This is an Official Urban Fundr managed campaign. As in the past with when we have raised fund on behave of a 3rd party we will be reaching out to Mr. McKinney's attorney to transfer of all funds.
- Lawrence McKinney was convicted of rape and burglary charges and sentenced to 115 years in jail
- Tennessee's governor must exonerate McKinney for him to be eligible to receive up to $1 million in compensation
- Board of Parole would not recommend him for exoneration
McKinney was released and given $75 in 2009, after more than 31 years and nine months.
“I don’t have no life, all my life was taken away,” he said.
Since then, McKinney has depended on odd jobs at his church just to pay the bills. Under Tennessee law he could be eligible for up to $1 million in compensation. But the parole board, which hears such cases, has rejected his request twice.
“In an exoneration hearing we have to have a lot of evidence, clear and convincing,” said Patsy Bruce, who served on Tennessee’s parole board for 12 years and heard McKinney’s first exoneration case.
DNA evidence cleared him of the charges in 2008, and when he was released in 2009, the Tennessee Department of Corrections gave him a $75 check to restart his life.
Board voted against McKinney's exoneration
A formal exoneration could open a pathway to $1 million in compensation from the state Board of Claims for the decades McKinney was wrongfully imprisoned. "The (parole) board reviewed all relevant information related to the crime, conviction and subsequent appeals, as well as all information provided by the petitioner," said Melissa McDonald, spokesperson for the Tennessee Board of Parole. "After considering all of the evidence, the board did not find clear and convincing evidence of innocence and declined to recommend clemency in this matter."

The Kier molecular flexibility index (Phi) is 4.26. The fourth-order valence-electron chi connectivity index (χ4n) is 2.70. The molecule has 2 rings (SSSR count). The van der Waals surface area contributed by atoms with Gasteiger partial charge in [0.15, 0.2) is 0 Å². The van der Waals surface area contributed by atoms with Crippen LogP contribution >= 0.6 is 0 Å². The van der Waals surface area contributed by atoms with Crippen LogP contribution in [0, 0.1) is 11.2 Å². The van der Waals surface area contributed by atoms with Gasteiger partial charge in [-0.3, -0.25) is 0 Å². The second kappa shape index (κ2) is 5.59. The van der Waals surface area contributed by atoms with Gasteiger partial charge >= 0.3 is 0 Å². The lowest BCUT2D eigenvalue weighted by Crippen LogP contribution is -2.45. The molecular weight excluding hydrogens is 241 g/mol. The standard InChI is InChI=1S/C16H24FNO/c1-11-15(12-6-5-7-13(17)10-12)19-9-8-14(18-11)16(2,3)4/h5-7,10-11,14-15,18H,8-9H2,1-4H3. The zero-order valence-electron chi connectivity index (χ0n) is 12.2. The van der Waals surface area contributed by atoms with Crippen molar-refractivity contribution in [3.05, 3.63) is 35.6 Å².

'Only the strong survive'
His last chance
While he and his team are optimistic, McKinney knows this is his final opportunity for exoneration. This is his second attempt; he initially tried in 2010, but then-Gov. Phil Bredesen never acted on the board's recommendation against exoneration before leaving office. When Haslam became governor, McKinney was given the opportunity to apply again.
According to McDonald, Tennessee's governors have granted two exonerations in the past 16 years, and both were in January 2011, just over a week before Bredesen vacated the governor's mansion.